Men Without Women – a quiet panic

M John Harrison in The Guardian:

MenA quiet panic afflicts the male characters in Hemingway’s 1927 collection Men Without Women, that touchstone in the development of both Hemingwayism and the short story. Men should never put themselves in the position where they can lose someone, a bereaved Italian soldier warns Hemingway’s long-running protagonist Nick Adams: instead, a man “should find things he cannot lose”. Ninety years later, Haruki Murakami’s men without women have come to the same conclusion, polishing it into a postmodern lifestyle.Kafuko, a middle-aged character actor, used to be married. Throughout their life together, his wife had affairs, but he loved her, and though it was painful – “his heart was torn and his insides were bleeding” – he never dared ask her what deficiency she was tryng to make up for in their relationship; now it’s too late. In another story, jazz fan Kino blunders in on his wife having sex with his best friend and, apparently more embarrassed than wounded, decides to begin life again as a bar owner in another part of town. He equips the perfect establishment, then sits in it playing his favourite albums and waiting for his first customer, a policy guaranteed to draw in spirits as unquietly defeated as himself.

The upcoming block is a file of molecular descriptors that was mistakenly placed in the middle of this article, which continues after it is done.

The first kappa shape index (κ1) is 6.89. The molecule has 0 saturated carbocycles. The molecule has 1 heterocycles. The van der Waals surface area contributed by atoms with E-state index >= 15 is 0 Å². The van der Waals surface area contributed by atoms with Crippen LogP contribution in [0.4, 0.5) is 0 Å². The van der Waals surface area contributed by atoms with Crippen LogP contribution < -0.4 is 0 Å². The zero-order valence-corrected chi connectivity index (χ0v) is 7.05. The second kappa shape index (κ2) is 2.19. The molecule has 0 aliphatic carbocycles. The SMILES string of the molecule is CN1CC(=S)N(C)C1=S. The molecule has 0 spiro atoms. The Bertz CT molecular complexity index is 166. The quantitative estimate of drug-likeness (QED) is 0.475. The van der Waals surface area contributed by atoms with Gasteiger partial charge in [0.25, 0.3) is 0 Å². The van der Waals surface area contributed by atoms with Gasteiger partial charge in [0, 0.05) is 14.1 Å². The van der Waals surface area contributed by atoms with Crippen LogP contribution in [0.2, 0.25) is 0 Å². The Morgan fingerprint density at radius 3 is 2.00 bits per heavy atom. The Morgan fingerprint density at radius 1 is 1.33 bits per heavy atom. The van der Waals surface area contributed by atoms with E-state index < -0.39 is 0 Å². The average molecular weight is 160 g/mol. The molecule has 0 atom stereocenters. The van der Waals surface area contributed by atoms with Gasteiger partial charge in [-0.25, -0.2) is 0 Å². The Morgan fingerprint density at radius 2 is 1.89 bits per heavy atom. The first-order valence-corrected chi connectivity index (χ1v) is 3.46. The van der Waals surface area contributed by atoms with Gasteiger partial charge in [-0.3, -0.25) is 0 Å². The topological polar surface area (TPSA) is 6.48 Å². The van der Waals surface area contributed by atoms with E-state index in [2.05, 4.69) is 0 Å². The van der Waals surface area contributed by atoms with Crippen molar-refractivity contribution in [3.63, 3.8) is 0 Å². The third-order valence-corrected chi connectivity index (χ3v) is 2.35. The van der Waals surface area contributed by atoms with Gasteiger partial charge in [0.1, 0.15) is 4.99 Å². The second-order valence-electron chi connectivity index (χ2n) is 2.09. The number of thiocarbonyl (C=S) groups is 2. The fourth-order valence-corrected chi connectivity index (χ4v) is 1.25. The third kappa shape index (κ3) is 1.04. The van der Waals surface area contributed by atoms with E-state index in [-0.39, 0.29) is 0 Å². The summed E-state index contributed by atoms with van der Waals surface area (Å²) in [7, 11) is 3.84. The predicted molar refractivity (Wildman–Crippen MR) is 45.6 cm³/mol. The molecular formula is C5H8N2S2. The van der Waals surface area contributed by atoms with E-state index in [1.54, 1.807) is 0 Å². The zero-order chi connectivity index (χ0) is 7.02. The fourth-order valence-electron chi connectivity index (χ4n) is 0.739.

By the end of the title story, its narrator has concluded, in appropriately Hemingwayesque fashion, that when you lose one woman, you lose them all: you become, somehow, the representative of the category “men without women”, alone but not singular. To be trapped by that “relentlessly rigid plural” is to live at the heart of loneliness. But something about this rhetorical sleight of hand reveals loneliness as a coping strategy in itself. Kafuko the actor, for instance, performs his way into his exchanges with others, taking on the qualities of the person he needs to be in the situation he’s in – but he learned the technique in childhood, long before he got into the profession, long before his wife died. “Why don’t you have any friends?” his new driver asks him one day, in a traffic jam on the Tokyo metropolitan expressway. It’s an interesting question.

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